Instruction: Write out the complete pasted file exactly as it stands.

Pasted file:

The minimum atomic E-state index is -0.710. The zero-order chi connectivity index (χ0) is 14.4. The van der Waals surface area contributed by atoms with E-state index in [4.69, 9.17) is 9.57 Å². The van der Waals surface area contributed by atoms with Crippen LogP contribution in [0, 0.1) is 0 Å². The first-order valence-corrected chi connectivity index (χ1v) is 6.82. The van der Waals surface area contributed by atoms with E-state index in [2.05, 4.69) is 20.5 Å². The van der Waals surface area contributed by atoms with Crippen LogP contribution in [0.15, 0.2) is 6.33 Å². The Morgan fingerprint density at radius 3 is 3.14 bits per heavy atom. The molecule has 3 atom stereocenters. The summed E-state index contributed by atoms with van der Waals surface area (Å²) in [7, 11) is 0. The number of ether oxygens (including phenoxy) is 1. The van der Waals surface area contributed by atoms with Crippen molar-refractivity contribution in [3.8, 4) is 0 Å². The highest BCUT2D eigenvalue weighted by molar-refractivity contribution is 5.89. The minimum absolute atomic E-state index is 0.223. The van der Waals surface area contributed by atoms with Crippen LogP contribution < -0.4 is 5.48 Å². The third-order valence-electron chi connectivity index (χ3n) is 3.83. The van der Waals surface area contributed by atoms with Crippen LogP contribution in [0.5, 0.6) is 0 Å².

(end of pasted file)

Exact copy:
The minimum atomic E-state index is -0.710. The zero-order chi connectivity index (χ0) is 14.4. The van der Waals surface area contributed by atoms with E-state index in [4.69, 9.17) is 9.57 Å². The van der Waals surface area contributed by atoms with Crippen LogP contribution in [0, 0.1) is 0 Å². The first-order valence-corrected chi connectivity index (χ1v) is 6.82. The van der Waals surface area contributed by atoms with E-state index in [2.05, 4.69) is 20.5 Å². The van der Waals surface area contributed by atoms with Crippen LogP contribution in [0.15, 0.2) is 6.33 Å². The Morgan fingerprint density at radius 3 is 3.14 bits per heavy atom. The molecule has 3 atom stereocenters. The summed E-state index contributed by atoms with van der Waals surface area (Å²) in [7, 11) is 0. The number of ether oxygens (including phenoxy) is 1. The van der Waals surface area contributed by atoms with Crippen molar-refractivity contribution in [3.8, 4) is 0 Å². The highest BCUT2D eigenvalue weighted by molar-refractivity contribution is 5.89. The minimum absolute atomic E-state index is 0.223. The van der Waals surface area contributed by atoms with Crippen LogP contribution < -0.4 is 5.48 Å². The third-order valence-electron chi connectivity index (χ3n) is 3.83. The van der Waals surface area contributed by atoms with Crippen LogP contribution in [0.5, 0.6) is 0 Å².